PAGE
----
As we near the end of June, it is important to acknowledge Alzheimer’s and Brain Awareness Month, and to reflect on how we can better support the women and other minorities who are severely impacted by this illness.
Approximately ⅔ of people living with Alzheimer’s are women and among them, visible minorities face a disproportionate risk. After doing some research, I found that there is very little publicly available data that shows the implications of this illness for people of colour - the research that has been done has used a predominantly Caucasian study population.
Growing up as a female in a South Asian household, Alzheimer’s was never talked about or acknowledged. The community I was immersed in was silent and brushed it off as a normal part of aging, leaving symptoms to go unnoticed and those affected without proper care. There is no word for Alzheimer's in many South Asian languages, which further creates misunderstandings and stigma about the illness within this community.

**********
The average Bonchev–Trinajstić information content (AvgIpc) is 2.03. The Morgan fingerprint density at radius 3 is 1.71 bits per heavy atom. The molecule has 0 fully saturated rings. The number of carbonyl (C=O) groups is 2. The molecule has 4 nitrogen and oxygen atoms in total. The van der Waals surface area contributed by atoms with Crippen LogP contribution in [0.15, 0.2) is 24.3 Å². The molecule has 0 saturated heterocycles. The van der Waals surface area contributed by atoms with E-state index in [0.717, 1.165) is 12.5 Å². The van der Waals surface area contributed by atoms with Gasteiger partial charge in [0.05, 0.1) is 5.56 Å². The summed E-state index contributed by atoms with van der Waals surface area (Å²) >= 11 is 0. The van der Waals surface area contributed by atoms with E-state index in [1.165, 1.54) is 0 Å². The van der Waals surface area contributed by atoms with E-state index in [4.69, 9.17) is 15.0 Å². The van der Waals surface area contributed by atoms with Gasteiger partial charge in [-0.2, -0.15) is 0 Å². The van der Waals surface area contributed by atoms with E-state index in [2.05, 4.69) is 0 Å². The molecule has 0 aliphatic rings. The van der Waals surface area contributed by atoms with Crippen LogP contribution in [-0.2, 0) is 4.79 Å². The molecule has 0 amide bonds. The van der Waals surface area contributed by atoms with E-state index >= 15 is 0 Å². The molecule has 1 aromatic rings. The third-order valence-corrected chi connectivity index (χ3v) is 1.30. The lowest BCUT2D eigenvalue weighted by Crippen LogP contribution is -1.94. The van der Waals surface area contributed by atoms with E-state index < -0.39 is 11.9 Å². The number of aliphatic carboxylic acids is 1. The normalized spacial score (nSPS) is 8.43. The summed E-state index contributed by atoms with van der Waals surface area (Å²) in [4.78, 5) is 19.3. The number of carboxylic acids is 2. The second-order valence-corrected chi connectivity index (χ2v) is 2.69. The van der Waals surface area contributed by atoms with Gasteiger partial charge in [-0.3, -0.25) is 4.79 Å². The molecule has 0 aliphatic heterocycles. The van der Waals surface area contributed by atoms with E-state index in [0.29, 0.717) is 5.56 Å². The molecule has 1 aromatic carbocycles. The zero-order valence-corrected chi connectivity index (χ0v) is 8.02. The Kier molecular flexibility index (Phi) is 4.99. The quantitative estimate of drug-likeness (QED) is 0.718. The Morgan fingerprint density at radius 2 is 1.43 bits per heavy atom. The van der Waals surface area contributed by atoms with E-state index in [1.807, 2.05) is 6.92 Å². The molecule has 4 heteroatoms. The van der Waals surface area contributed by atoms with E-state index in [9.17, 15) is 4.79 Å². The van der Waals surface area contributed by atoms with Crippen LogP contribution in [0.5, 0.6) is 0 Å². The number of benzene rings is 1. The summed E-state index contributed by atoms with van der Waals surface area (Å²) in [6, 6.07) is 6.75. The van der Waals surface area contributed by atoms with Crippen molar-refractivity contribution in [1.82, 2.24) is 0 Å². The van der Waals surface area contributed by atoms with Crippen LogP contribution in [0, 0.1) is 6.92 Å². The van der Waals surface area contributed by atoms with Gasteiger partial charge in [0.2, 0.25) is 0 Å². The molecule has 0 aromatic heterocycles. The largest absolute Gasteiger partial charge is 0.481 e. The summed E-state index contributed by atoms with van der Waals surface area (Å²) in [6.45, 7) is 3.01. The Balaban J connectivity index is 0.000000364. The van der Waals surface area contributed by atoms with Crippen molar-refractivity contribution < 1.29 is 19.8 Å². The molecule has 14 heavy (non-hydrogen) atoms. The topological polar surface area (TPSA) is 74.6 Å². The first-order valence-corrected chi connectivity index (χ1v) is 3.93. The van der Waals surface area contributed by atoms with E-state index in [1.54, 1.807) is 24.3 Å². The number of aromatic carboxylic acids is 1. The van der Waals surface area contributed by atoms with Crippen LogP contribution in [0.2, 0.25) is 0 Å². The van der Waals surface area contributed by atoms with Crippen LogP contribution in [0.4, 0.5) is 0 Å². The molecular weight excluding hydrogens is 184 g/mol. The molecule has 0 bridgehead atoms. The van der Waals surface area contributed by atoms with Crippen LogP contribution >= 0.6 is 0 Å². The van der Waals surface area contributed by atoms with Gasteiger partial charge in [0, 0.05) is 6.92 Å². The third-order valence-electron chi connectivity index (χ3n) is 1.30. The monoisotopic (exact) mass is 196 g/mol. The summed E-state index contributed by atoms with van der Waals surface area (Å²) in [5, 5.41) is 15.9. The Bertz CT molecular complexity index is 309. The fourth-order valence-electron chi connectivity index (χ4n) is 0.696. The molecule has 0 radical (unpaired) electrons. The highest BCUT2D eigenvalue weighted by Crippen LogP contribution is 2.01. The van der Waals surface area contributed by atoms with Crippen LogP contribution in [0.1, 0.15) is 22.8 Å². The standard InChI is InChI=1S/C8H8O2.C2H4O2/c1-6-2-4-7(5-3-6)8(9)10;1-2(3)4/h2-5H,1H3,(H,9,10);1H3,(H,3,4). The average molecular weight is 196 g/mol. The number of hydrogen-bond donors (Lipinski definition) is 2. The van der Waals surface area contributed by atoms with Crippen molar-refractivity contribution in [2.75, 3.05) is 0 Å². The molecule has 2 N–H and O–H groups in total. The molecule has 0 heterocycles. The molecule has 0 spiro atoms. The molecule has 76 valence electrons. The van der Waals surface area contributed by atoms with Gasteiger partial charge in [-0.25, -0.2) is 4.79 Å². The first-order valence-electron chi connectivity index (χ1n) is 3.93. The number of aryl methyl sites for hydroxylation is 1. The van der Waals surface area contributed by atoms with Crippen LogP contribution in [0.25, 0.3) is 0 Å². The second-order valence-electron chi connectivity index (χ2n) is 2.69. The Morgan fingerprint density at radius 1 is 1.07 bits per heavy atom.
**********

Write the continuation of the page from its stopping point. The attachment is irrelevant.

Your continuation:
Not only are those suffering from Alzheimer's marginalized within their own community, but women from visible minority groups are also severely underrepresented in healthcare facilities - particularly in leadership roles - and are faced with discrimination and sheer neglect. This contributes to the deep distrust that many people of colour have towards the healthcare system and decreases their willingness to participate in the clinical trials that may lead to a cure.
In United Kingdom, Alzheimer’s Research UK began working with South Asian communities to find out how their perception of dementia differs. They found that many of these individuals were more willing to learn about their illness if the information was presented in their own languages. To do this, the organization developed a leaflet to expand and acknowledge dementia that was released in a number of languages!
In Canada, the Alzheimer Society is working to reduce the systemic barriers that shape the lived experiences of people of colour with Alzheimer's by conducting a national survey that is explicitly inclusive of Black, Indigenous and other visible minority communities. Doing so can help to give healthcare professionals the knowledge and tools to support and treat all Alzheimer’s patients.
While Alzheimer’s is a devastating reality for many individuals, there is still a lot to uncover beyond the illness and we must be introspective when considering how it affects women and people of colour. To be inclusive means creating a safe environment where not only we are protecting these communities, we are catering our healthcare services to them and to their specific needs.
To learn more:
Alzheimer's Research UK
Alzheimer Society of Canada